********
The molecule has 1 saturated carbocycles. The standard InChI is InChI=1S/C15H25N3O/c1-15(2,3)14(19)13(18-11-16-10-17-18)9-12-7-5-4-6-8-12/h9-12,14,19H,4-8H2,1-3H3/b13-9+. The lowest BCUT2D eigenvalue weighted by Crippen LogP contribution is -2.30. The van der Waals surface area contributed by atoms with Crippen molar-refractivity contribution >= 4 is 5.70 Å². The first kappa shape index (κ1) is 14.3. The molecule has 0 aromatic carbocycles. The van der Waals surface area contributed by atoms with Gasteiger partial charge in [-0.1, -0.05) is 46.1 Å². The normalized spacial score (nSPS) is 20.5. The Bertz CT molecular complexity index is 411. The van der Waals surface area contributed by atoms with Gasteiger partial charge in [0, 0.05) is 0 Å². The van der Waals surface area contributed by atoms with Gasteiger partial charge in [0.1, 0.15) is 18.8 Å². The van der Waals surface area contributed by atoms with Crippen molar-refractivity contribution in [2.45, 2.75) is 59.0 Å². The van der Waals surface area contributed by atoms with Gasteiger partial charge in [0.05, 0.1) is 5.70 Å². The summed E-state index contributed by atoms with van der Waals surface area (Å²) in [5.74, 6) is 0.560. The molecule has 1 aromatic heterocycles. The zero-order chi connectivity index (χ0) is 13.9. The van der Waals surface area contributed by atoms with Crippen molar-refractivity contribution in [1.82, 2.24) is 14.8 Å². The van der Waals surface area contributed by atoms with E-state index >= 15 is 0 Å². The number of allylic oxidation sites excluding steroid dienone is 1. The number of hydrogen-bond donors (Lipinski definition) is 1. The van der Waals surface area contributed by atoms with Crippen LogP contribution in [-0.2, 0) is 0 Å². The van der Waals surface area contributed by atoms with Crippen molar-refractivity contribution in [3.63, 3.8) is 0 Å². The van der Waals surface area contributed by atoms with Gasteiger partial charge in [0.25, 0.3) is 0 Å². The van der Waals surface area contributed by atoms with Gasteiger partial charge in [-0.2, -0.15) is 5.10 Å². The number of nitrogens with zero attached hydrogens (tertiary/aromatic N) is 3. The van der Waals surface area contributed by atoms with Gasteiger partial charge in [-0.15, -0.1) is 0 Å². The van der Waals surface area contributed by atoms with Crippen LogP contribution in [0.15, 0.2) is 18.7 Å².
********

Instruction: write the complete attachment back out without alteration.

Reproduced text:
The molecule has 1 saturated carbocycles. The standard InChI is InChI=1S/C15H25N3O/c1-15(2,3)14(19)13(18-11-16-10-17-18)9-12-7-5-4-6-8-12/h9-12,14,19H,4-8H2,1-3H3/b13-9+. The lowest BCUT2D eigenvalue weighted by Crippen LogP contribution is -2.30. The van der Waals surface area contributed by atoms with Crippen molar-refractivity contribution >= 4 is 5.70 Å². The first kappa shape index (κ1) is 14.3. The molecule has 0 aromatic carbocycles. The van der Waals surface area contributed by atoms with Gasteiger partial charge in [-0.1, -0.05) is 46.1 Å². The normalized spacial score (nSPS) is 20.5. The Bertz CT molecular complexity index is 411. The van der Waals surface area contributed by atoms with Gasteiger partial charge in [0, 0.05) is 0 Å². The van der Waals surface area contributed by atoms with Gasteiger partial charge in [0.1, 0.15) is 18.8 Å². The van der Waals surface area contributed by atoms with Crippen molar-refractivity contribution in [2.45, 2.75) is 59.0 Å². The van der Waals surface area contributed by atoms with Gasteiger partial charge in [0.05, 0.1) is 5.70 Å². The summed E-state index contributed by atoms with van der Waals surface area (Å²) in [5.74, 6) is 0.560. The molecule has 1 aromatic heterocycles. The zero-order chi connectivity index (χ0) is 13.9. The van der Waals surface area contributed by atoms with Crippen molar-refractivity contribution in [1.82, 2.24) is 14.8 Å². The van der Waals surface area contributed by atoms with E-state index >= 15 is 0 Å². The number of allylic oxidation sites excluding steroid dienone is 1. The number of hydrogen-bond donors (Lipinski definition) is 1. The van der Waals surface area contributed by atoms with Crippen LogP contribution in [-0.2, 0) is 0 Å². The van der Waals surface area contributed by atoms with Crippen molar-refractivity contribution in [3.63, 3.8) is 0 Å². The van der Waals surface area contributed by atoms with Gasteiger partial charge in [0.25, 0.3) is 0 Å². The van der Waals surface area contributed by atoms with Gasteiger partial charge in [-0.2, -0.15) is 5.10 Å². The number of nitrogens with zero attached hydrogens (tertiary/aromatic N) is 3. The van der Waals surface area contributed by atoms with Gasteiger partial charge in [-0.15, -0.1) is 0 Å². The van der Waals surface area contributed by atoms with Crippen LogP contribution in [0.15, 0.2) is 18.7 Å².